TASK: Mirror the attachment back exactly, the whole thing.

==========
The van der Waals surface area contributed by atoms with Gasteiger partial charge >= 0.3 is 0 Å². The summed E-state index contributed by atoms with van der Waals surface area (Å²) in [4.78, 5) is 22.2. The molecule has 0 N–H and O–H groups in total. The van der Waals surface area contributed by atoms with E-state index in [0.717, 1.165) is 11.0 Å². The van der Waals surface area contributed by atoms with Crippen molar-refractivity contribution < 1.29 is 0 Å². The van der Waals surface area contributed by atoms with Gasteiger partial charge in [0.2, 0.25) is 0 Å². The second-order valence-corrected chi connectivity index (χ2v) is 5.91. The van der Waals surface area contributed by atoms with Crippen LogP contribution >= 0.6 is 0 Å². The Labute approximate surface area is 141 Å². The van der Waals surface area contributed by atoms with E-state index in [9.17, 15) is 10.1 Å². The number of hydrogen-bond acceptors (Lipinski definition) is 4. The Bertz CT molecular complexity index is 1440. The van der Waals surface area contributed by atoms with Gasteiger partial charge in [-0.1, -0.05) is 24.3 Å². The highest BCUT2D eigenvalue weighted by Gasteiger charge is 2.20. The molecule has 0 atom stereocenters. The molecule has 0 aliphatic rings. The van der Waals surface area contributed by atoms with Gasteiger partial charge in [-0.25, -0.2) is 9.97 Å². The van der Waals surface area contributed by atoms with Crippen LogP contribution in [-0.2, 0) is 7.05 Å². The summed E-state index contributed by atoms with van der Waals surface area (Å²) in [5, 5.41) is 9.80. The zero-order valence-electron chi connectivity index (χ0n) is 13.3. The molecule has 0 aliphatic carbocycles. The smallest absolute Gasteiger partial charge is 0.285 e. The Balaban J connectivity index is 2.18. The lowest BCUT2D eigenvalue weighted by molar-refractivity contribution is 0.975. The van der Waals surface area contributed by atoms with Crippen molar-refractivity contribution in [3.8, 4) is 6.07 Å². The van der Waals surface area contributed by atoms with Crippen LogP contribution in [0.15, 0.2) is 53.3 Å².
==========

The van der Waals surface area contributed by atoms with Gasteiger partial charge >= 0.3 is 0 Å². The summed E-state index contributed by atoms with van der Waals surface area (Å²) in [4.78, 5) is 22.2. The molecule has 0 N–H and O–H groups in total. The van der Waals surface area contributed by atoms with E-state index in [0.717, 1.165) is 11.0 Å². The van der Waals surface area contributed by atoms with Crippen molar-refractivity contribution < 1.29 is 0 Å². The van der Waals surface area contributed by atoms with Gasteiger partial charge in [0.2, 0.25) is 0 Å². The second-order valence-corrected chi connectivity index (χ2v) is 5.91. The van der Waals surface area contributed by atoms with Crippen LogP contribution >= 0.6 is 0 Å². The Labute approximate surface area is 141 Å². The van der Waals surface area contributed by atoms with E-state index in [9.17, 15) is 10.1 Å². The number of hydrogen-bond acceptors (Lipinski definition) is 4. The Bertz CT molecular complexity index is 1440. The van der Waals surface area contributed by atoms with Gasteiger partial charge in [-0.1, -0.05) is 24.3 Å². The highest BCUT2D eigenvalue weighted by Gasteiger charge is 2.20. The molecule has 0 atom stereocenters. The molecule has 0 aliphatic rings. The van der Waals surface area contributed by atoms with Gasteiger partial charge in [-0.25, -0.2) is 9.97 Å². The van der Waals surface area contributed by atoms with Crippen LogP contribution in [-0.2, 0) is 7.05 Å². The summed E-state index contributed by atoms with van der Waals surface area (Å²) in [5, 5.41) is 9.80. The zero-order valence-electron chi connectivity index (χ0n) is 13.3. The molecule has 0 aliphatic carbocycles. The smallest absolute Gasteiger partial charge is 0.285 e. The Balaban J connectivity index is 2.18. The lowest BCUT2D eigenvalue weighted by molar-refractivity contribution is 0.975. The van der Waals surface area contributed by atoms with Crippen molar-refractivity contribution in [3.8, 4) is 6.07 Å². The van der Waals surface area contributed by atoms with Crippen LogP contribution in [0.15, 0.2) is 53.3 Å².